It’s generally believed that wide-grip lat pulldowns activate the lats more than an using over-hand grip where the hands are placed closer to shoulder-width apart. It’s for this reason that you often hear it asserted that “you’ve gotta do wide grip pulldowns if you want get a wide back, bro.”
This belief originates in bodybuilding dogma, but it can also appear to be “science-based” by the results of a 2002 study published in the Journal of Strength and Conditioning Research, which found that the wide-grip pull-down produced greater muscle activity than pull-downs using a closer, supinated (i.e., underhand grip). The problem is that this study didn’t compare different overhead (i.e. pronated) grip widths. (1)
That said, a 2014 study also published in the Journal of Strength and Conditioning Research did just that, by comparing 6 repetition maximum (6RM) load and electromyographic (EMG) activity in the lat pull-down using 3 different pronated grip widths: narrow, medium, and wide grips at 1, 1.5, and 2 times the biacromial distance. (2)
Note: Biacromial distance is a measure of shoulder width, which is the distance between the most lateral points of the two acromion processes in a subject standing upright with arms hanging loosely at the sides.
This study found “similar EMG activation between grip widths for latissimus, trapezius, or infraspinatus, but a tendency for biceps brachii activation to be greater for medium vs. narrow. Collectively, a medium grip may have some minor advantages over small and wide grips; however, athletes and others engaged in resistance training can generally expect similar muscle activation which in turn should result in similar hypertrophy gains with a grip width that is 1-2 times the biacromial distance.”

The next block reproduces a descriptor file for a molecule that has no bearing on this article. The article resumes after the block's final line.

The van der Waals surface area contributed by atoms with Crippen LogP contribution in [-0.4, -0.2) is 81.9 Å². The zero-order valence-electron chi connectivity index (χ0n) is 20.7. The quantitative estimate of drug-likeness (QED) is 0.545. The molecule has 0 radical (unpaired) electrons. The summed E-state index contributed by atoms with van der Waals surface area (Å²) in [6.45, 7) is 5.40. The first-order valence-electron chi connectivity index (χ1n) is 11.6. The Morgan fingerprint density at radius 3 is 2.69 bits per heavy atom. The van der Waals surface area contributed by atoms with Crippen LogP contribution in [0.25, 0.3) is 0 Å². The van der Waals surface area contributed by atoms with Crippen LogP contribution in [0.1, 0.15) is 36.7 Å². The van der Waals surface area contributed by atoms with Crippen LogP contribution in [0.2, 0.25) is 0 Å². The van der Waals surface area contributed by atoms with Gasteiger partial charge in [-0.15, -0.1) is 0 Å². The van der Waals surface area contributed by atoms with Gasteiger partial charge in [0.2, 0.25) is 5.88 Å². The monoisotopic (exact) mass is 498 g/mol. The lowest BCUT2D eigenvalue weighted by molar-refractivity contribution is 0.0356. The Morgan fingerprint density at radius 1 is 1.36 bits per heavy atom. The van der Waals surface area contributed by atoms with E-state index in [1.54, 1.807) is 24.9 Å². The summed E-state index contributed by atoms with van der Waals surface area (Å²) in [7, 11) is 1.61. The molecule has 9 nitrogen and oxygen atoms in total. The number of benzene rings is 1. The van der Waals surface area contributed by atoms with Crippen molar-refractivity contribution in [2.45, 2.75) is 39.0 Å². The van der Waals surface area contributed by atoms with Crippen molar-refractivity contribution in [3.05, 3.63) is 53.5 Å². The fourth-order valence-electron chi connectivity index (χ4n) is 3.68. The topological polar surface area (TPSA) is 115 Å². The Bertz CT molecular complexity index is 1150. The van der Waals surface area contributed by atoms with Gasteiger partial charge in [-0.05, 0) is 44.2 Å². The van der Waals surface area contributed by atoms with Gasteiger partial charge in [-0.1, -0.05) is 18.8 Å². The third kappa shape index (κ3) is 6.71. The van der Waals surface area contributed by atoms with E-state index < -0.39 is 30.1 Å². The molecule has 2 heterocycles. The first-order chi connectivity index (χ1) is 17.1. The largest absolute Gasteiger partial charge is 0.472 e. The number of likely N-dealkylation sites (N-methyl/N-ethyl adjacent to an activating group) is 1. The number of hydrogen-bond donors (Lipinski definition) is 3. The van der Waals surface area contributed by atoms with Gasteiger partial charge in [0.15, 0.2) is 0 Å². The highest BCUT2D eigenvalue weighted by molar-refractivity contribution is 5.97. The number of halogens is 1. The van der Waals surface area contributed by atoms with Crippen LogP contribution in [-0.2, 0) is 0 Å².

In other words, aside from a bit more biceps involvement in the medium grip width, all three grips produced similar lat activation, which challenges the old bodybuilding dogma that wide grip is “best” for targeting the lats when doing pull downs.
So, some of the practical training take aways I have from this research are:
- You don’t have to use very wide grip lat pull-downs in order to really stimulate your lats. Instead, you can find a grip width that feels most comfortable to you.
- If you’re looking to add in some extra biceps work while doing lat pull downs, this evidence indicates that using a medium grip width may just help you do that.
- You can mix up grip widths to add subtle variety to your lat pull downs without feeling as if you’re missing out on the “special” lat building benefits of using a very wide grip.
How to Do Band Lat Pulldowns
While I’m on the subject of the Lat Pulldowns exercise, I wanted to share this quick video I put together on how to perform Lat Pull downs with a resistance band.
The reason why I’m sharing this video is because the way I usually see people try to perform lat pulldowns with a set of resistance bands makes the set-up much more difficult than it has to be for the times when people who often train at home or while traveling may not have access to a lat pulldown machine.
Check out the video and the quick explanation I provide for why I did this video to see what I mean.
- Signorile JF, et al. A comparative electromyographical investigation of muscle utilization patterns using various hand positions during the lat pull-down. J Strength Cond Res. 2002 Nov;16(4):539-46.
- Andersen, et al. Effects of grip width on muscle strength and activation in the lat pull-down. J Strength Cond Res. 2014 Apr;28(4):1135-42.